The second addition relates to the allocation of a taxpayer's generation-skipping transfer ("GST") tax exemption to property subject to an "estate tax inclusion period" (also known as an "ETIP"). A taxpayer may not allocate generation-skipping transfer tax exemption to property during an ETIP, which is the period of time during which the property would be included in the taxpayer's estate if the taxpayer died. An example of an ETIP is the annuity period of a grantor retained annuity trust (a "GRAT"). A taxpayer may want a portion of the trust fund existing at the termination of the GRAT to be exempt from GST tax. It is currently unclear how one can allocate GST to a portion of the remaining balance of a GRAT. The Service plans on looking more closely at this issue in the coming year.

IRS Holds That Right to Receive Dividends on Life Insurance Policy Does Not Cause Estate Inclusion in CCA 201328030

In CCA 201328030, the Service held that the retention of the right to receive dividends on a life insurance policy will not cause inclusion of the life insurance policy in the decedent's estate.

A decedent and his former spouse divorced, and as part of the divorce settlement, the decedent was required to maintain life insurance on his life for the benefit of his former spouse. The decedent was entitled to the dividends paid from the policy.

Under § 2042 of the Internal Revenue Code, if an individual dies while retaining certain incidents of ownership over a life insurance policy, it will be included in that individual's estate.  "Incidents of ownership" include, for example, the power to change the beneficiary of the policy, to surrender or cancel the policy, to assign the policy or to pledge the policy for a loan.

The Service determined in this CCA that the right to dividends was not an incident of ownership under § 2042 of the Internal Revenue Code. Therefore, the life insurance policy was not included in the decedent's estate.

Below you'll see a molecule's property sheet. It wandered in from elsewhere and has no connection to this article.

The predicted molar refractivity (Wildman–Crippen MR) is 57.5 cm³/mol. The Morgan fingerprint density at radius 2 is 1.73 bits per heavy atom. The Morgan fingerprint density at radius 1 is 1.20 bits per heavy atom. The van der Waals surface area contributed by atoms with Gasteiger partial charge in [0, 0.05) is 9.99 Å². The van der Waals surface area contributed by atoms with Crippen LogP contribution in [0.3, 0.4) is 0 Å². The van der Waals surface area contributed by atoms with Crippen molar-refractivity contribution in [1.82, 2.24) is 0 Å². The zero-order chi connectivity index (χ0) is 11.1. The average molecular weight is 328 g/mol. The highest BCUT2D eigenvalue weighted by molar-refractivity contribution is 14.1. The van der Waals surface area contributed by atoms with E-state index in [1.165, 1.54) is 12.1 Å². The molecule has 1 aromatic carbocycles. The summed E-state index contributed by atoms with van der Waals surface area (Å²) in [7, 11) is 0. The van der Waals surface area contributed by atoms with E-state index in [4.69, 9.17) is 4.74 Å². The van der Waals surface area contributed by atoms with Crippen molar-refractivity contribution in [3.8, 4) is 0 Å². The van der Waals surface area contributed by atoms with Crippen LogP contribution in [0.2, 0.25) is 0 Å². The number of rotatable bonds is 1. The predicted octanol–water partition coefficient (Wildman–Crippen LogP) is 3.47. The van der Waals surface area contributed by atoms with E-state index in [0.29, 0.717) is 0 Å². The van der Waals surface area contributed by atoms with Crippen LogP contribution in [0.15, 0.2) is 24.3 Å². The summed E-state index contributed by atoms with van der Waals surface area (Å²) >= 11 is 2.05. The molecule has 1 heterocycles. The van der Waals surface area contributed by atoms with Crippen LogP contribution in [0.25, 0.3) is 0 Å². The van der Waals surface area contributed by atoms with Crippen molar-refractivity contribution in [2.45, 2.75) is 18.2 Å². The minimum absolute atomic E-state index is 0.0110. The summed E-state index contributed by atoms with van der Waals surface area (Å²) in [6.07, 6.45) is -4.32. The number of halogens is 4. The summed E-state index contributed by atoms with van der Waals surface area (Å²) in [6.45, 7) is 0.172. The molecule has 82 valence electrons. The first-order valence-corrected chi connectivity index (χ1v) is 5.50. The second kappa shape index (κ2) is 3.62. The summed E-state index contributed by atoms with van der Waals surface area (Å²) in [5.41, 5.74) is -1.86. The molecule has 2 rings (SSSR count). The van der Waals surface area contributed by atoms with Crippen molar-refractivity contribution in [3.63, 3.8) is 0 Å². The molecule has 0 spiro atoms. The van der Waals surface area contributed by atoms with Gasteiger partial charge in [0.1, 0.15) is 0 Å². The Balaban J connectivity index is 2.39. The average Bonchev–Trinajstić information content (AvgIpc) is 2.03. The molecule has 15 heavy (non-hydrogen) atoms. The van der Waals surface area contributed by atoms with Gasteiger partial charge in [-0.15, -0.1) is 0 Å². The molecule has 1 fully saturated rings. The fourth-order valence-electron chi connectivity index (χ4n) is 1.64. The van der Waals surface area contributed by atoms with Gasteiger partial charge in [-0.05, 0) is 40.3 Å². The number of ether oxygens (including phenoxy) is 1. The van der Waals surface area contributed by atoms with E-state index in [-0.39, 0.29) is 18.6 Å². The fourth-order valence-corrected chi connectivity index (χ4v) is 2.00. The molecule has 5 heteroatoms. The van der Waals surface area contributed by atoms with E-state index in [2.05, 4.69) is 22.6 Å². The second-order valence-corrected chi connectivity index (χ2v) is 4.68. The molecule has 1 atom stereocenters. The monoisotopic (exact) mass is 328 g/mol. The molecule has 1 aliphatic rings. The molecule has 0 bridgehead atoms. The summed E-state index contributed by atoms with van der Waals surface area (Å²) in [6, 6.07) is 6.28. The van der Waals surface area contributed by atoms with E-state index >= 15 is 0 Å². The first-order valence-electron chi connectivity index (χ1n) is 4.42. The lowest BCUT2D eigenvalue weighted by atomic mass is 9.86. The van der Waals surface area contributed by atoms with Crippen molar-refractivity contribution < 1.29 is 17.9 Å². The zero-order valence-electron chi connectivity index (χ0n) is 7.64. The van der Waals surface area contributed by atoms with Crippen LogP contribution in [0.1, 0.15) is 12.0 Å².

Sale of Asset for Self-Cancelling Installment Note Gives Rise to Gift Tax Liability in CCA201330033

CCA 201330033 asked whether the transfer of stock to a grantor trust in exchange for self-cancelling installment notes constituted gifts by the transferor. A SCIN is a promissory note where the debt is extinguished if the transferor/maker dies during the term of the note.

In general, a transaction where property is exchanged for a note will not be treated as a gift if the value of the property transferred is substantially equal to the value of the note. Treas. Reg. § 25.2512-4 provides that the fair market value of a note is presumed to be the amount of its unpaid principal plus accrued interest. For a gift to exist, the value of the gift must exceed the value of the note or the note must be uncollectible or the property pledged or mortgaged as security is insufficient to satisfy the note.

In analyzing the open issues in this CCA, the Service reviewed a SCIN case from the Sixth Circuit, Estate of Costanza v. Comm'r. In Costanza, the court held that a SCIN signed by family members is presumed to be a gift unless there is an affirmative showing that there existed a real expectation of repayment and intent to collect the debt. In Costanza, the taxpayers showed that the transferor required a steady stream of income to retire and an unwillingness to simply gift the transferred assets. According to the court, these facts showed an intention to actually collect on the debt. In the CCA, however, the SCINs only provided for interest payments each year, which to the Service, indicated that a steady stream of income was not contemplated. Also, according to the Service, the decedent in the CCA had sufficient assets so he did not need to rely on the notes for his living expenses. Together, these facts showed that the notes lacked the indicia of genuine debt. The Service found there was no reasonable expectation that the debt would be repaid.